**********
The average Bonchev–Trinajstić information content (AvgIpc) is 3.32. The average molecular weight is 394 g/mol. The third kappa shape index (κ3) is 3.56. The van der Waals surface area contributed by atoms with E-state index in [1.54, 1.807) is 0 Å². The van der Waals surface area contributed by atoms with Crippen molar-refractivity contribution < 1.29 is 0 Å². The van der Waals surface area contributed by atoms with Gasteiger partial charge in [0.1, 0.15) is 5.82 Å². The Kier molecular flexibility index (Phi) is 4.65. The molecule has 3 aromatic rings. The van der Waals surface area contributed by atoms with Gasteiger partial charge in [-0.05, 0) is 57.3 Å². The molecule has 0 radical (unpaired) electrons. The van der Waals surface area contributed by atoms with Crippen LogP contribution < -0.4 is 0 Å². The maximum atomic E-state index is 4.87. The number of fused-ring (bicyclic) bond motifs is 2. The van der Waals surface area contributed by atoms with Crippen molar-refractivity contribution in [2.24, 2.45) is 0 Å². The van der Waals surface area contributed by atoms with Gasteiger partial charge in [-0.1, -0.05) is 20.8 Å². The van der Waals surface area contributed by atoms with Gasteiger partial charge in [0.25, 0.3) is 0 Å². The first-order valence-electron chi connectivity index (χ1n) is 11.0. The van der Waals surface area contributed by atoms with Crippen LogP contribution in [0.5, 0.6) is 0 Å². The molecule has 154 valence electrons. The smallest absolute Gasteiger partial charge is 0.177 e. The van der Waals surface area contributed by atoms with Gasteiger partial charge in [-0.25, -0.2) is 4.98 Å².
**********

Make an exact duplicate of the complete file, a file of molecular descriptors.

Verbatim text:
The average Bonchev–Trinajstić information content (AvgIpc) is 3.32. The average molecular weight is 394 g/mol. The third kappa shape index (κ3) is 3.56. The van der Waals surface area contributed by atoms with E-state index in [1.54, 1.807) is 0 Å². The van der Waals surface area contributed by atoms with Crippen molar-refractivity contribution < 1.29 is 0 Å². The van der Waals surface area contributed by atoms with Gasteiger partial charge in [0.1, 0.15) is 5.82 Å². The Kier molecular flexibility index (Phi) is 4.65. The molecule has 3 aromatic rings. The van der Waals surface area contributed by atoms with Gasteiger partial charge in [-0.05, 0) is 57.3 Å². The molecule has 0 radical (unpaired) electrons. The van der Waals surface area contributed by atoms with Crippen LogP contribution < -0.4 is 0 Å². The maximum atomic E-state index is 4.87. The number of fused-ring (bicyclic) bond motifs is 2. The van der Waals surface area contributed by atoms with Crippen molar-refractivity contribution in [2.24, 2.45) is 0 Å². The van der Waals surface area contributed by atoms with Gasteiger partial charge in [-0.1, -0.05) is 20.8 Å². The van der Waals surface area contributed by atoms with Gasteiger partial charge in [0.25, 0.3) is 0 Å². The first-order valence-electron chi connectivity index (χ1n) is 11.0. The van der Waals surface area contributed by atoms with Crippen LogP contribution in [0.5, 0.6) is 0 Å². The molecule has 154 valence electrons. The smallest absolute Gasteiger partial charge is 0.177 e. The van der Waals surface area contributed by atoms with Gasteiger partial charge in [-0.25, -0.2) is 4.98 Å².